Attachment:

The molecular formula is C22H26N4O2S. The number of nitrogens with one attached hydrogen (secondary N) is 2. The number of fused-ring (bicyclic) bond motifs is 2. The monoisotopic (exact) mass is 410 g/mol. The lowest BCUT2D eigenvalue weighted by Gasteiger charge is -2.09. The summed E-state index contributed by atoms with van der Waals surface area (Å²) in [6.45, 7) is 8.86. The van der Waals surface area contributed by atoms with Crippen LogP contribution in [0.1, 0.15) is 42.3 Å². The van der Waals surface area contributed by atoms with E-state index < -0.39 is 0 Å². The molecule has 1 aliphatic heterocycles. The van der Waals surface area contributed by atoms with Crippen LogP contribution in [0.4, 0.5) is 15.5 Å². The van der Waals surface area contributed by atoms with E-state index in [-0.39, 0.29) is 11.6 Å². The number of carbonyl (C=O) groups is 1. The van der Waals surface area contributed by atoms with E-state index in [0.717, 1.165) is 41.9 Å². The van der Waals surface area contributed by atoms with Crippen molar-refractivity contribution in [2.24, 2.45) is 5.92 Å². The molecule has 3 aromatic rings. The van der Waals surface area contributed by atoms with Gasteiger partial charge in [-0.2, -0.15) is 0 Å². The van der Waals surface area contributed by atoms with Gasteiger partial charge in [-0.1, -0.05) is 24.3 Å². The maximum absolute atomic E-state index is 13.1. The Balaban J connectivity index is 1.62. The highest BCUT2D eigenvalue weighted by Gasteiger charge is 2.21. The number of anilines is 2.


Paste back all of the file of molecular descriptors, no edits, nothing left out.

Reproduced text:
The molecular formula is C22H26N4O2S. The number of nitrogens with one attached hydrogen (secondary N) is 2. The number of fused-ring (bicyclic) bond motifs is 2. The monoisotopic (exact) mass is 410 g/mol. The lowest BCUT2D eigenvalue weighted by Gasteiger charge is -2.09. The summed E-state index contributed by atoms with van der Waals surface area (Å²) in [6.45, 7) is 8.86. The van der Waals surface area contributed by atoms with Crippen LogP contribution in [0.1, 0.15) is 42.3 Å². The van der Waals surface area contributed by atoms with E-state index < -0.39 is 0 Å². The molecule has 1 aliphatic heterocycles. The van der Waals surface area contributed by atoms with Crippen LogP contribution in [0.4, 0.5) is 15.5 Å². The van der Waals surface area contributed by atoms with E-state index in [-0.39, 0.29) is 11.6 Å². The number of carbonyl (C=O) groups is 1. The van der Waals surface area contributed by atoms with E-state index in [0.717, 1.165) is 41.9 Å². The van der Waals surface area contributed by atoms with Crippen molar-refractivity contribution in [2.24, 2.45) is 5.92 Å². The molecule has 3 aromatic rings. The van der Waals surface area contributed by atoms with Gasteiger partial charge in [-0.2, -0.15) is 0 Å². The van der Waals surface area contributed by atoms with Gasteiger partial charge in [-0.1, -0.05) is 24.3 Å². The maximum absolute atomic E-state index is 13.1. The Balaban J connectivity index is 1.62. The highest BCUT2D eigenvalue weighted by Gasteiger charge is 2.21. The number of anilines is 2.